The goats who stare at men

The small unit has been tracking our progress through the ravine for some time, keeping level and matching our pace whilst remaining out of sight. I don’t look anywhere except ahead at the dusty track in front of us. However, I watch for the slightest movement out of the corner of my eye. Every so often one of our followers breaks the cardinal rule of camouflage by allowing its head to pop above the ridge so that it’s silhouetted against a blue sky.

Goats on a hill, Andros

That’s the thing about goats, at some point they just have to have a closer view, usually from a precarious lofty perch. They seem bemused, bewildered, bewitched at the fact that humans have the audacity to invade their territory. I think of them spotting us entering their green and pleasant lands and one gasping in best Victor Meldrew fashion “I don’t believe it!” That’s certainly the expression some have on their bearded little faces.

We’ve walked paths in many countries where members of the local goat population have long since locked their letterbox-slit eyes on us like heat-seeking missiles before we’ve clocked them. Often their presence is betrayed by a sing-song clanging of bells in the undergrowth. It’s a comforting noise to me, as appealing a part of nature’s soundtrack as birdsong. As soon as we hear those goat bells we always stop to try to locate the owners. Sometimes it’s easier than others.

Pretty goats, Fuerteventura

On Fuerteventura, where there are more goats than people, they don’t exactly blend in with the barren, tangerine hillsides. Plus there they tend to travel in huge tribes.

In deep gorges in places like Crete it can be more of a challenge to pick them out. Sheer walls and shadowy crevasses create lots of concealed ledges. Plus, the most adventurous goats can be easy to overlook; eyes automatically not bothering to scan the most inaccessible spots as nothing without wings could reach them. Someone remarked to us once they couldn’t understand why tourists would stand and stare at something as common as goats. I’m one of those wide-eyed tourists. I’ve seen loads of goats glued to cliff-faces and still I’ll stand for ages, transfixed, wondering how on earth something which is related to a sheep can walk across vertical rock to reach the most ridiculous outcrops. Another burning question is why? Does a weed in the most difficult place to reach really taste that much better than one in a flat pasture?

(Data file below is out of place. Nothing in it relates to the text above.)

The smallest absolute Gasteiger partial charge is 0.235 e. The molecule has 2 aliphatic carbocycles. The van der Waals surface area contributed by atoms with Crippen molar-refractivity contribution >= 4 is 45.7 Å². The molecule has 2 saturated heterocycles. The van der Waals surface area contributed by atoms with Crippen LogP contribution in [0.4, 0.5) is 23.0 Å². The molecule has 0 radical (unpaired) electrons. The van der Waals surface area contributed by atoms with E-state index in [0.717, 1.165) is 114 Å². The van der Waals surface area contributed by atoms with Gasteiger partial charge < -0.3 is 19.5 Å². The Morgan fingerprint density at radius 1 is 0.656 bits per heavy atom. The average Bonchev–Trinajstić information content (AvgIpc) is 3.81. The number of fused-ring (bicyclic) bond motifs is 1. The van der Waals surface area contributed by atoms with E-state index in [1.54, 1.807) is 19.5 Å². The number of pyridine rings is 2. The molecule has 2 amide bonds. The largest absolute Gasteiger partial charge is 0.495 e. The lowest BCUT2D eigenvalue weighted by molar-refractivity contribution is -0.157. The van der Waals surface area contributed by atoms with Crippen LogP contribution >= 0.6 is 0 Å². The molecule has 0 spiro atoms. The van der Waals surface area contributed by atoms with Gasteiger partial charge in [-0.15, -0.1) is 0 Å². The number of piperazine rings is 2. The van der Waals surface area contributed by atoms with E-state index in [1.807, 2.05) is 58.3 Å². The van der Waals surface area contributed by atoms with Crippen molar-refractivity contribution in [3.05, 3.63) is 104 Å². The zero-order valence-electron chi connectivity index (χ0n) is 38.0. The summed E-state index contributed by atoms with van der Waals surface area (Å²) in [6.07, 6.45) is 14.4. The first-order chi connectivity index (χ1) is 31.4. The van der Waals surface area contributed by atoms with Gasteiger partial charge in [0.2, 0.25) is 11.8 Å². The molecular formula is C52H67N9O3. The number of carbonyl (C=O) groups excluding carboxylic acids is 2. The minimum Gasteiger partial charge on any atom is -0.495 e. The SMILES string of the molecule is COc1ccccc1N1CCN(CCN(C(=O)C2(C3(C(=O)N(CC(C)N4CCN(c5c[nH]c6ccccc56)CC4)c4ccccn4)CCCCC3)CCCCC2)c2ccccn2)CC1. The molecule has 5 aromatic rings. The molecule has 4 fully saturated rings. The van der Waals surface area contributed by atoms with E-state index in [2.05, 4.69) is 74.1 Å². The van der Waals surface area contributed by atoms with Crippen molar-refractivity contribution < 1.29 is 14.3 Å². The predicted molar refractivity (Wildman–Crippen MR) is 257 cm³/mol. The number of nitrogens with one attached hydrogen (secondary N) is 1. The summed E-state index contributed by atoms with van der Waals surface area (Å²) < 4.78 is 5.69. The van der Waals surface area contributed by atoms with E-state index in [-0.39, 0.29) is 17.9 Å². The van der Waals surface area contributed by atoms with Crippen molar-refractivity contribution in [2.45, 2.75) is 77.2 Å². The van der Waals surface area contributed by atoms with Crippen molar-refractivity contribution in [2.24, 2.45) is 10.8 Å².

Goat on a cliff, Crete

That sort of behaviour sets them apart from other livestock. They have big personalities.

In the remote Anaga area of Tenerife, residents regularly complain about goats that have gone bad – former livestock which have taken to the hills and formed renegade bands. That might sound like poetic licence, but it’s not. I’ve read reports where locals have demanded action be taken to tackle the bearded bandits who make destructive raids on their fields, tearing down fences and destroying valuable crops. It’s not funny if you’re a local farmer, but I can’t help visualisising bad ass bandolier-wearing goats with skull and crossbones bandanas wrapped around their heads.

Goats in a field, Andros

Goats just make me smile.

I wonder if I have an affinity with them because I’m a Capricorn. Years ago I read an article which stated Capricorns are drawn to bureaucratic jobs, especially the Civil Service. I read it sometime during my twenty year career as a civil servant and it instantly made me feel like a cliche. However, the article also went on to say that a few Capricorns made the leap from domestic goat to mountain goat. Ever since that point I aspired to be a mountain goat Capricornus. Maybe I look at them with such admiration because I want to be one of them.

More Goats on a hill, Andros

I’m also a hypocrite whose affinity only stretches so far. Show me a menu with goat stew on it and there’s no prizes for guessing what I’ll order.

Note: If you get the title without Googling it then we’ve got similar taste in movies.

About Jack 761 Articles
Jack is co-editor, writer and photographer for BuzzTrips and the Real Tenerife series of travel websites as well as a Slow Travel consultant and a contributor to online travel sites and travel magazines. Follow Jack on Facebook for more travel photos and snippets.

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